Computer games and what they reveal about us

I may be a bit of an old fart, but I do know something about computer games, I was young-ish when home entertainment consoles appeared, my first was a Spectrum, then C64, then I finally got a PC in the early 90’s, which has horrendously expensive and had a whole 4MB of RAM! (and a huge 750 MB hard drive).

I soon discovered that I tend to like role-playing and strategy games. Games like Civilization, SimCity, Ultima, Realms of the Haunting and so on. The only game I play now from time to time is called Skyrim. I like it because it is a fantasy game set in a sort of fantasy Nordic Viking world. It is full of quests and things you can do without having to follow the main quest line. I imagine that every player plays this game very much in their own way.

So what is the link between computer games and a therapy blog? Or in fact, what do they reveal about us?

In common with similar computer games, when you play Skyrim, at the start of the game you get to choose what kind of character, race and so on you want to be. And there are a huge number of variants that you can adjust with each attribute. So it pretty much means that no two players of the game will be the same.

A lot of these variants are around the appearance of your character. And this is where it gets interesting. Because as I was building a character the other day, I asked myself what was influencing my decisions?

For example you can choose race, and interestingly the only obviously black humanoid race is actually called Redguard. You can choose skin colour. You get to design all aspects of the face, body type, age, and so on. At this point you are faced with all kinds of decisions.

So let’s say you wanted to be a Redguard, because they may have attributes that suit your style of gameplay. If you don’t want them to look black, you can then design out all the default characteristics that make them look that way. You can whiten their skin, and alter their face considerably. So then, although the computer game would recognise your character as a Redguard, nobody else would.

You could of course choose any of the races on offer and make so many changes they would look nothing like their original. In my version of the game, I have 253 variables that I can control and change.

In short, while making these choices I realised that it challenged my thoughts about race, about appearance, about age and in general what characteristics made my choices right for me.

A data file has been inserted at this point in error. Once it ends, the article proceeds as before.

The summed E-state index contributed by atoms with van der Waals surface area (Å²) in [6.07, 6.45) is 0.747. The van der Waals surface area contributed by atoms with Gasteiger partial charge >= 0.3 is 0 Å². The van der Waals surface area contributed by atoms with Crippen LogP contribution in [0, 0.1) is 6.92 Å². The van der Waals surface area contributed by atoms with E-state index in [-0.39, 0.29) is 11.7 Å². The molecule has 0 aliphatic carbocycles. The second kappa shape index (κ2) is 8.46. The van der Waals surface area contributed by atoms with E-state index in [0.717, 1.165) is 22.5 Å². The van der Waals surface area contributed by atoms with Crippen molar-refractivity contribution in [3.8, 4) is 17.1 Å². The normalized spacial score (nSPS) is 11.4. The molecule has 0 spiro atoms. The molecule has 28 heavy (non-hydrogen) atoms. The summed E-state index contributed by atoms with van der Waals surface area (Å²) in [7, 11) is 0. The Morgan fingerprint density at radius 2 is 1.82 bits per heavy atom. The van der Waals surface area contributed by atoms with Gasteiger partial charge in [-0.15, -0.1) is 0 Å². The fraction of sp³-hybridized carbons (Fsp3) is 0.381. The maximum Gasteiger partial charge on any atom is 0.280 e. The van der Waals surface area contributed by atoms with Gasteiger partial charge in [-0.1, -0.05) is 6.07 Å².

After all, if I’m going to be playing as a certain character for some time, I don’t want one that is ugly or unattractive…but who on earth am I to decide what is ugly or unattractive?

This isn’t a blog about racism, it’s just a blog that highlights what in our minds constitutes beauty or normality. It’s about how decisions made in a simple computer game can reveal our own internal assumptions and beliefs. This is why the current slogan is ‘Black Lives Matter’. It makes us question our assumptions and beliefs. That doesn’t sit easy sometimes.

As an example, you can choose to be an orc, and they look very fearsome and brutal. You can then choose to accentuate that even more, or soften it. I wonder, if you chose to be a male orc, would you accentuate the fearsomeness of your character? Probably. If you chose to be a female orc, would you filter out the ‘ugly’ stuff and make her more feminine? Maybe.

I wonder how many players of Skyrim have created old characters, or overweight ones, or ugly ones? Or do most of them look like Hugh Jackman, or Lara Croft?

Really though, this is the tip of the iceberg. There are other questions to ask too now I start to ponder even more.

Such as, why are so many computer games based on shooting or killing to be successful? I like Skyrim a lot, but it’s quite easy to just to go round killing all your opponents. That may take a bit of brain power with the hardest enemies, but I would like more puzzles, a chance to leave the sword at home and think your way to a solution.

Older gamers all know that playability is a quality in games that remains constant, whereas although the graphics in games now can be amazing, if the playability is low, then the game just won’t have longevity. I was a huge fan of Medieval Total War, until Sega bought it. Then it became a game with great graphics, but it was so dull. In fact I would apply that to all of the Total War games produced by Sega. If it ain’t broke, don’t fix it! (It seems my blog has become a third-rate computer games blog, so I’d better get back to the point about what I have learned from Skyrim).

Is this important? Well, yes it is. It may be just a game, but anything that takes up our time so much, MUST end up having an influence on the way we see the world, and others.

If you fancy having a look at Skyrim, here is a good place to start:

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